It’s not working, Spense. Stick your head in the sand, that only makes you part of the problem, not part of any solution.

Why not put the bums on the bus back to Denver? It’s only a $5 fare, and would be tax dollars well spent.

‘Scholars find cannibalism at Jamestown settlement’

Read the shocking true story from the Associated Press via the online Anchorage Daily News. Quoting from it below:

The historical record is chilling. Early Jamestown colony leader George Percy wrote of a “world of miseries,” that included digging up corpses from their graves to eat when there was nothing else. “Nothing was spared to maintain life,” he wrote.

In one case, a man killed, “salted,” and began eating his pregnant wife. Both Percy and Capt. John Smith, the colony’s most famous leader, documented the account in their writings. The man was later executed.

“One amongst the rest did kill his wife, powdered her, and had eaten part of her before it was known, for which he was executed, as he well deserved,” Smith wrote. “Now whether she was better roasted, boiled or carbonado’d (barbecued), I know not, but of such a dish as powdered wife I never heard of.”


What happened to the Lost Colony of Roanoke Island, settled some twenty years before Jamestown? If the colonists were assimilated into local Indian tribes, there ought to be a means to confirm that through DNA analysis. But, if they wandered off and ate each other we’ll probably never know.


“Fry bread”

By Max R. Weller

I’d heard about fry bread from a few of my fellow inmates in Missouri DOC who were Lakota. It’s a staple on the reservation, and they practically sang its praises. Made from the simplest recipe — flour, a dash of salt, some baking soda or baking powder, and warm water to form the dough — it’s fried in a pan with hot oil. Most likely, it dates back to the Stone Age, and even the Bedouin tribesmen led by Lawrence of Arabia (British Army Intelligence officer T. E. Lawrence) in World War I ate it at every meal, by his accounts.

I got around to trying it this morning, since I’m alone at my friends’ house in Longmont. I was delighted with the taste and texture! I’ve been making biscuits lately, and using an entire stick of real butter for about 3 cups of flour, along with a dash of salt, baking soda/baking powder, and milk. Very tasty, and popular at this abode. By comparison, however, fry bread is much healthier. Flatten the dough out to about donut-size, slit it in the middle so it will cook up flat, and place it in the hot oil (not much of that is needed); it very quickly forms a brown crust on the outside as it puffs up, while the inside becomes moist and tender without absorbing any of the fat it’s fried in. Only a minute or so on each side will do the job. I suppose you could drizzle honey or sprinkle sugar and cinnamon on the finished product, but I ate mine plain. Fry bread would be great for dipping into soups and stews or chili, too, just like tortillas.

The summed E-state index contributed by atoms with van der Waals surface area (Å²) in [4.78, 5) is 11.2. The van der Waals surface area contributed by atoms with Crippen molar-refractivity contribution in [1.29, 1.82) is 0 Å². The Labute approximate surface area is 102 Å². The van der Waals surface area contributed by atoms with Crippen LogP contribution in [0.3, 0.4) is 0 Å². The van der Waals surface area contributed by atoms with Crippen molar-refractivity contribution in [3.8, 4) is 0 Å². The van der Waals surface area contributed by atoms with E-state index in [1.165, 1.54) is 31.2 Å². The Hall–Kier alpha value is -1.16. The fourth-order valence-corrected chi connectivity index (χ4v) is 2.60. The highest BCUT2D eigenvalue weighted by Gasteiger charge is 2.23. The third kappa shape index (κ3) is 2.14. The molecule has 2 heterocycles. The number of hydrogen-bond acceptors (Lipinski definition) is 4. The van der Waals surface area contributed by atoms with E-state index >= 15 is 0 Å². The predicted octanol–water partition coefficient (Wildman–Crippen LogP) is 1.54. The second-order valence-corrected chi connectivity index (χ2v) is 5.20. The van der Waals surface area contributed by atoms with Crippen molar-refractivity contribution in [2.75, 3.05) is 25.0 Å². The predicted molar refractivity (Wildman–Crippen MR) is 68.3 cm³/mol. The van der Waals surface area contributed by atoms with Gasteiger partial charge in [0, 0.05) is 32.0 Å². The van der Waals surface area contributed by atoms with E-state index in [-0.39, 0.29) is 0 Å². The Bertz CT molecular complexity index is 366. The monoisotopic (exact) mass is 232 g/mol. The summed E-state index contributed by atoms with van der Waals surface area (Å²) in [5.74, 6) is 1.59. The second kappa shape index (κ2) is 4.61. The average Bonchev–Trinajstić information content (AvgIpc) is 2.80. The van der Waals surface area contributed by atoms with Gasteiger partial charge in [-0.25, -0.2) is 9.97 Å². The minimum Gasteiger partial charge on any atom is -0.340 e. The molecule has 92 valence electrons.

I’ll have to make a bunch of this to pack with me when Spring finally arrives, and I can leave the gracious hospitality of my friends behind . . .

Boulder, CO ignores “tiny houses” for the homeless

By Max R. Weller

I’ve mentioned this concept several times in the past, but it’s worth repeating. Here’s one plan, which dovetails perfectly with Boulder’s (alleged) concerns about homelessness and the environment. Truly cost effective, compared to the 1175 Lee Hill Housing First debacle which is costing well over $6 million before a single one of the 31 units is occupied.

According to the 2012 MDHI Point-in-Time Report, there are 750 homeless people on the streets in this city (2013 results for area cities, from the count in January, will be released sometime this summer).

Clearly, if the goal is to provide housing for as many of Boulder’s homeless residents as possible, it makes NO SENSE to provide only 31 chronically homeless, single adult alcoholics/drug addicts (having a dual diagnosis of mental illness) with new apartments at a cost in excess of $200,000 per unit. There will remain many times that number still on the streets! Tiny houses are not a viable option for homeless families, but they can certainly work for all of the homeless single adults. I’m guessing, of course, but it seems to me that if all of the players in Boulder’s homeless shelter/services industry — Boulder Housing PartnersBoulder Shelter for the Homeless, Bridge House, and others — worked together with Boulder City Council and concerned citizens EVERYONE IN NEED COULD BE HOUSED, for no more money than is already being spent on grandiose projects which fall short of that goal.

Frankly, we need to abandon the practice of hiring umpteen bureaucrats, case managers, counselors, and other staff to provide “services” which are supplemental to the task of putting a roof over people’s heads. Many chronically homeless individuals, like me, neither want nor need their assistance.

I hope I live long enough to see true reform of the current corrupt system, but I won’t be holding my breath waiting for a tiny house of my own.